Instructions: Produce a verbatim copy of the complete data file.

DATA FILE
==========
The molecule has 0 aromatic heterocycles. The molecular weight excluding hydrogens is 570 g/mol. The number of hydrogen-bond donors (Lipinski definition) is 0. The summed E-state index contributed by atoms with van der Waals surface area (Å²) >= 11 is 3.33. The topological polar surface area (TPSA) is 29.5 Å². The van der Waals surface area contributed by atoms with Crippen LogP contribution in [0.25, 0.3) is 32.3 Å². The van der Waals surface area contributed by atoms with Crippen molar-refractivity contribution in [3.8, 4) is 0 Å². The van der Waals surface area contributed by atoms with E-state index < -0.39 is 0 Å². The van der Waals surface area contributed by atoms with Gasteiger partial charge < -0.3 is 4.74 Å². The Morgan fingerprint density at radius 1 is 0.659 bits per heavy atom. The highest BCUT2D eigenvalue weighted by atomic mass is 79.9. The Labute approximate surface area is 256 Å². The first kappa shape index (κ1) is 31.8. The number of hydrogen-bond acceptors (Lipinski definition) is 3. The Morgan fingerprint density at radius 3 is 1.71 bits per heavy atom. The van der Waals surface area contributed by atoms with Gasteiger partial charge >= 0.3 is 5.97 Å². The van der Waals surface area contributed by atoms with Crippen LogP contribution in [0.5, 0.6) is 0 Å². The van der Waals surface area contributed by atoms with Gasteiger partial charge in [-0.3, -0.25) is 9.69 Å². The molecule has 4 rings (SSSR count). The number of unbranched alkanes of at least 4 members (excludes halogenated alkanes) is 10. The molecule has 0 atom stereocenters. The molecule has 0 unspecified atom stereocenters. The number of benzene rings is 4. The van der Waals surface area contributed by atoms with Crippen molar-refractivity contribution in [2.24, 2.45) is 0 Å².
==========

The molecule has 0 aromatic heterocycles. The molecular weight excluding hydrogens is 570 g/mol. The number of hydrogen-bond donors (Lipinski definition) is 0. The summed E-state index contributed by atoms with van der Waals surface area (Å²) >= 11 is 3.33. The topological polar surface area (TPSA) is 29.5 Å². The van der Waals surface area contributed by atoms with Crippen LogP contribution in [0.25, 0.3) is 32.3 Å². The van der Waals surface area contributed by atoms with Crippen molar-refractivity contribution in [3.8, 4) is 0 Å². The van der Waals surface area contributed by atoms with E-state index < -0.39 is 0 Å². The van der Waals surface area contributed by atoms with Gasteiger partial charge < -0.3 is 4.74 Å². The Morgan fingerprint density at radius 1 is 0.659 bits per heavy atom. The highest BCUT2D eigenvalue weighted by atomic mass is 79.9. The Labute approximate surface area is 256 Å². The first kappa shape index (κ1) is 31.8. The number of hydrogen-bond acceptors (Lipinski definition) is 3. The Morgan fingerprint density at radius 3 is 1.71 bits per heavy atom. The van der Waals surface area contributed by atoms with Gasteiger partial charge >= 0.3 is 5.97 Å². The van der Waals surface area contributed by atoms with Crippen LogP contribution in [0.5, 0.6) is 0 Å². The van der Waals surface area contributed by atoms with Gasteiger partial charge in [-0.3, -0.25) is 9.69 Å². The molecule has 4 rings (SSSR count). The number of unbranched alkanes of at least 4 members (excludes halogenated alkanes) is 10. The molecule has 0 atom stereocenters. The molecule has 0 unspecified atom stereocenters. The number of benzene rings is 4. The van der Waals surface area contributed by atoms with Crippen molar-refractivity contribution in [2.24, 2.45) is 0 Å².